Lessons I Learned When I Got Divorced

The topics of love and marriage have come up a lot in many of the conversations I’ve had with friends and coworkers lately – more so than usual, although I’m not sure why. Some are finding love for the first time, others are struggling to deal with a divorce, and others are just navigating the daily battles that sometimes happen to the best of couples.  For some reason, I guess because I got divorced young and went from a lot of really bad relationships to one really good one, people ask my advice a lot. I’ve found myself reflecting on the lessons I’ve learned on the journey from being someone’s ex-wife (how I used to define myself) to being Danielle, who happens to be married, and how my perspective has changed as a result. And so, if for no other reason than I don’t really feel about writing about running today (not because it’s going badly, just because I write about it a lot), here are some of the lessons I’ve learned from my divorce, brought to you by Dr. Mindy Lahiri from The Mindy Project. Unrelated, but you’ll have to hold me back if Hulu doesn’t pick it up for another season now that it’s been cancelled. Fix it, Jesus. ANYWAY.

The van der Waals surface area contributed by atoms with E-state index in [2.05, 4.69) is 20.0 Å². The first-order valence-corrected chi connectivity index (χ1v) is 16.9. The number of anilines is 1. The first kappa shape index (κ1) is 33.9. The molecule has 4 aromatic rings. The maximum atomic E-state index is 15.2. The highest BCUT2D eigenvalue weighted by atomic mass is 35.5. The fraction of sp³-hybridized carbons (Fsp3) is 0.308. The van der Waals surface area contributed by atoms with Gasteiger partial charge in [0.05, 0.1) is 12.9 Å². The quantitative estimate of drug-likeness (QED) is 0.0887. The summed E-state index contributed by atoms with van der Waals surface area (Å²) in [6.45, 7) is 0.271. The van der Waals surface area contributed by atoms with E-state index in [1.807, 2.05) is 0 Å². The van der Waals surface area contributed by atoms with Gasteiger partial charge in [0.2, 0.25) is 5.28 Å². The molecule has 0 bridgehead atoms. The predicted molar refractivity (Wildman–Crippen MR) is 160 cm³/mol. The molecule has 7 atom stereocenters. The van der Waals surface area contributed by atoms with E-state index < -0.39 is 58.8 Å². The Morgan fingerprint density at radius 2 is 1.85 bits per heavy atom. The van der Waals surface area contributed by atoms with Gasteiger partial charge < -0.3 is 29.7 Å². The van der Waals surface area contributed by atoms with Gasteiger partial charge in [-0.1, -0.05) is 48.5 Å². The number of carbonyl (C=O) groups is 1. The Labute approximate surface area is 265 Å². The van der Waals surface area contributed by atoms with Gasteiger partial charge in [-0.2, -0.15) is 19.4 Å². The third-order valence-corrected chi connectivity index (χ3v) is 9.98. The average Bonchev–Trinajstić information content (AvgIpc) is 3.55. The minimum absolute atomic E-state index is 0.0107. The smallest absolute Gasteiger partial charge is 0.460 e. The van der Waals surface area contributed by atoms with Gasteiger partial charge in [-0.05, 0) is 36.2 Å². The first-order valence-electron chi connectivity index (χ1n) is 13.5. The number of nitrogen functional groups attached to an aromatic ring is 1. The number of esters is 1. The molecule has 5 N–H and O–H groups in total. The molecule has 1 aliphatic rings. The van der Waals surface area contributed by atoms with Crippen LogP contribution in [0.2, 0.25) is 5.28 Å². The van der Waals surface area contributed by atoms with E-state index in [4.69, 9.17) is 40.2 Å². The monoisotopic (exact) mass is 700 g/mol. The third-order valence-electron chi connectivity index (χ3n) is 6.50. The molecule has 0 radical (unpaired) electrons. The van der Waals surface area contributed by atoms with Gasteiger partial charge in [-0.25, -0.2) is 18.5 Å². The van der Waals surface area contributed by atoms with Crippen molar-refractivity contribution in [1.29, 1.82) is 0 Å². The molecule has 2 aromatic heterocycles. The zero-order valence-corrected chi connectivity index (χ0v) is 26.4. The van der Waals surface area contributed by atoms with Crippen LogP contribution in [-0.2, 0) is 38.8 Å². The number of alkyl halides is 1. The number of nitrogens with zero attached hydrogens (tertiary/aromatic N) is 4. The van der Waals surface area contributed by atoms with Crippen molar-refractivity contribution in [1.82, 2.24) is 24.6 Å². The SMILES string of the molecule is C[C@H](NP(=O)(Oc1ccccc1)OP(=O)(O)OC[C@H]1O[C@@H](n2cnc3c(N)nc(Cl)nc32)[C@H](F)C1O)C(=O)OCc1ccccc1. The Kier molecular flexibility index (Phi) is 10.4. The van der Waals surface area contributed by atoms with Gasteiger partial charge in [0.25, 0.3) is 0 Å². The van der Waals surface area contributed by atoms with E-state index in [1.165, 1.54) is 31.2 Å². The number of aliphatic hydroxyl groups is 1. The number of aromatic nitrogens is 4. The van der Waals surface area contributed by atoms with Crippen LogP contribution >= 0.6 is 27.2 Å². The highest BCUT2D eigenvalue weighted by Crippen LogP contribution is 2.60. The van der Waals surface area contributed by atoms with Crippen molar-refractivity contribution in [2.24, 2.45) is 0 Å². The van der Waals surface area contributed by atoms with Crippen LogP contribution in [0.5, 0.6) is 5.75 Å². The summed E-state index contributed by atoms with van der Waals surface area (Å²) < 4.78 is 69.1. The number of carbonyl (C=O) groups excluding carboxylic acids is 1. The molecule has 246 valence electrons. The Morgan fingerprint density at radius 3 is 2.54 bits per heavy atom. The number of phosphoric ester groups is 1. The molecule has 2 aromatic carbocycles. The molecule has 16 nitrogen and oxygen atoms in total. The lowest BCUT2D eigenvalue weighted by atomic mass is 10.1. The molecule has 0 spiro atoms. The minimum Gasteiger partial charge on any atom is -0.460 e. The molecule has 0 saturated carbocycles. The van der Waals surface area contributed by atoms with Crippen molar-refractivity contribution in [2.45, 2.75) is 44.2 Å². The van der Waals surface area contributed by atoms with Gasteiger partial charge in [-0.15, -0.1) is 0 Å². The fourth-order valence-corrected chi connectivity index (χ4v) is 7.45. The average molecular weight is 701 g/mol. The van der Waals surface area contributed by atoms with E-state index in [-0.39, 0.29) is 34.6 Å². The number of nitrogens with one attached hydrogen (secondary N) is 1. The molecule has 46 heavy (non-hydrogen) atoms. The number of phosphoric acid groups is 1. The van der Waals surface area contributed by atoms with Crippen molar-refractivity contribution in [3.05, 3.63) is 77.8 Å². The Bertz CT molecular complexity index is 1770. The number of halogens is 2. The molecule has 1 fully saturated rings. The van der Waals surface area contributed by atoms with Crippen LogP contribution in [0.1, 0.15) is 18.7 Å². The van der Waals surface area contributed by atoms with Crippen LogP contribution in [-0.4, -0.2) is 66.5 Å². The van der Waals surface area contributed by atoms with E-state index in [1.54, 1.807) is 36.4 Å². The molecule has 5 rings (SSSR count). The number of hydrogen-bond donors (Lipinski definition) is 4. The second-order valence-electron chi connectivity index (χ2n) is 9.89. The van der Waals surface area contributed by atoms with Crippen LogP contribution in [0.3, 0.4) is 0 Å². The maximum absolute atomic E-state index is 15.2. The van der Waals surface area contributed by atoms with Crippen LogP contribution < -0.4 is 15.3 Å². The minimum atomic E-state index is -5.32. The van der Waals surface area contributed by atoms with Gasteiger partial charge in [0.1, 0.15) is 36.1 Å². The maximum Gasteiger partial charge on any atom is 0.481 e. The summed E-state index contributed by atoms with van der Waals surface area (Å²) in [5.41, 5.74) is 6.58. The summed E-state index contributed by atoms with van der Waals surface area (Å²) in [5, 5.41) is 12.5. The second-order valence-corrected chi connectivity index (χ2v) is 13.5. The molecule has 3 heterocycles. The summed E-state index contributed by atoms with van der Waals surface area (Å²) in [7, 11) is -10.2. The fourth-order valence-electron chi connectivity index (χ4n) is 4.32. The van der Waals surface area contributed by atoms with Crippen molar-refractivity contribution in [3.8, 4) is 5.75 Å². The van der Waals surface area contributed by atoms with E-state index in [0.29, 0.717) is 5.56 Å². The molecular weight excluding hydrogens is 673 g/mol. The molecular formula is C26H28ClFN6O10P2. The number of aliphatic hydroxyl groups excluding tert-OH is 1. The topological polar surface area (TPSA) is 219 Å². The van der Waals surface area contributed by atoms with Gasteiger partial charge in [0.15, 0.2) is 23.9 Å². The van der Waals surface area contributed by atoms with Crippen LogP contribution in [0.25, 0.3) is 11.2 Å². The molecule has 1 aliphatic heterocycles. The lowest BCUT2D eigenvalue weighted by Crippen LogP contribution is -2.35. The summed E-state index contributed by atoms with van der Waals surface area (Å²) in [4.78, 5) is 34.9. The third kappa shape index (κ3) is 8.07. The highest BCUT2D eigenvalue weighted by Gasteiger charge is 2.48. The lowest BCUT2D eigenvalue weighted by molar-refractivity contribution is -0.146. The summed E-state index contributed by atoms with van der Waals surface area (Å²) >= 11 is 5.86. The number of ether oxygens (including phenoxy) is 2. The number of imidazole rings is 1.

OMG this means AJ is my Kanye…yesss